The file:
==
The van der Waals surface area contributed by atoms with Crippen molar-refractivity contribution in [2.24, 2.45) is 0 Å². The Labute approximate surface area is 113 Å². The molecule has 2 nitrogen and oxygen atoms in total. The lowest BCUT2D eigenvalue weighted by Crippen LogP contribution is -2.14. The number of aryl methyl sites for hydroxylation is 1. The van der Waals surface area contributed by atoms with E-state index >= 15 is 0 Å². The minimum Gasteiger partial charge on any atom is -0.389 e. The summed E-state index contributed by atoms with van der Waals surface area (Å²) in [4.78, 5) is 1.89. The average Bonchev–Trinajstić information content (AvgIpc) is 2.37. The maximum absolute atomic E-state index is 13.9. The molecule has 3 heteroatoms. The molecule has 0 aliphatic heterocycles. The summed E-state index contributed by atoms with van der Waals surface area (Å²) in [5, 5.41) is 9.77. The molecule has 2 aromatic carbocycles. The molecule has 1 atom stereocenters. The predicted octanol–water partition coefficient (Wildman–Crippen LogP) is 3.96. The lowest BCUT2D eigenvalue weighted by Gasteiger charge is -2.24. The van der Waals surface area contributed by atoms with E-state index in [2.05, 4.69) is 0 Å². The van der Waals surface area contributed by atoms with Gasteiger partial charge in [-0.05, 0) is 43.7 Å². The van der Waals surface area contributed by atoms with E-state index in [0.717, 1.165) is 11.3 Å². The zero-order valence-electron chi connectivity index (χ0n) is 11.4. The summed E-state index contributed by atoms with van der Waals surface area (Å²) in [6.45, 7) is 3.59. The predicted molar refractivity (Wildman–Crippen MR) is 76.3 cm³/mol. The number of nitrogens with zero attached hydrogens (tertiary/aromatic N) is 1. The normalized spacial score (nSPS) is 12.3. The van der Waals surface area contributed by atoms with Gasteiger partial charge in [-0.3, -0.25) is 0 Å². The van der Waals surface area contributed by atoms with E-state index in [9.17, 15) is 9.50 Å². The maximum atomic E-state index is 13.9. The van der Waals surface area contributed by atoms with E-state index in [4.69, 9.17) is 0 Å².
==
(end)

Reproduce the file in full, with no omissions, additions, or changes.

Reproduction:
The van der Waals surface area contributed by atoms with Crippen molar-refractivity contribution in [2.24, 2.45) is 0 Å². The Labute approximate surface area is 113 Å². The molecule has 2 nitrogen and oxygen atoms in total. The lowest BCUT2D eigenvalue weighted by Crippen LogP contribution is -2.14. The number of aryl methyl sites for hydroxylation is 1. The van der Waals surface area contributed by atoms with E-state index >= 15 is 0 Å². The minimum Gasteiger partial charge on any atom is -0.389 e. The summed E-state index contributed by atoms with van der Waals surface area (Å²) in [4.78, 5) is 1.89. The average Bonchev–Trinajstić information content (AvgIpc) is 2.37. The maximum absolute atomic E-state index is 13.9. The molecule has 3 heteroatoms. The molecule has 0 aliphatic heterocycles. The summed E-state index contributed by atoms with van der Waals surface area (Å²) in [5, 5.41) is 9.77. The molecule has 2 aromatic carbocycles. The molecule has 1 atom stereocenters. The predicted octanol–water partition coefficient (Wildman–Crippen LogP) is 3.96. The lowest BCUT2D eigenvalue weighted by Gasteiger charge is -2.24. The van der Waals surface area contributed by atoms with E-state index in [2.05, 4.69) is 0 Å². The van der Waals surface area contributed by atoms with Gasteiger partial charge in [-0.05, 0) is 43.7 Å². The van der Waals surface area contributed by atoms with E-state index in [0.717, 1.165) is 11.3 Å². The zero-order valence-electron chi connectivity index (χ0n) is 11.4. The summed E-state index contributed by atoms with van der Waals surface area (Å²) in [6.45, 7) is 3.59. The predicted molar refractivity (Wildman–Crippen MR) is 76.3 cm³/mol. The number of nitrogens with zero attached hydrogens (tertiary/aromatic N) is 1. The normalized spacial score (nSPS) is 12.3. The van der Waals surface area contributed by atoms with Gasteiger partial charge in [-0.3, -0.25) is 0 Å². The van der Waals surface area contributed by atoms with E-state index in [9.17, 15) is 9.50 Å². The maximum atomic E-state index is 13.9. The van der Waals surface area contributed by atoms with E-state index in [4.69, 9.17) is 0 Å².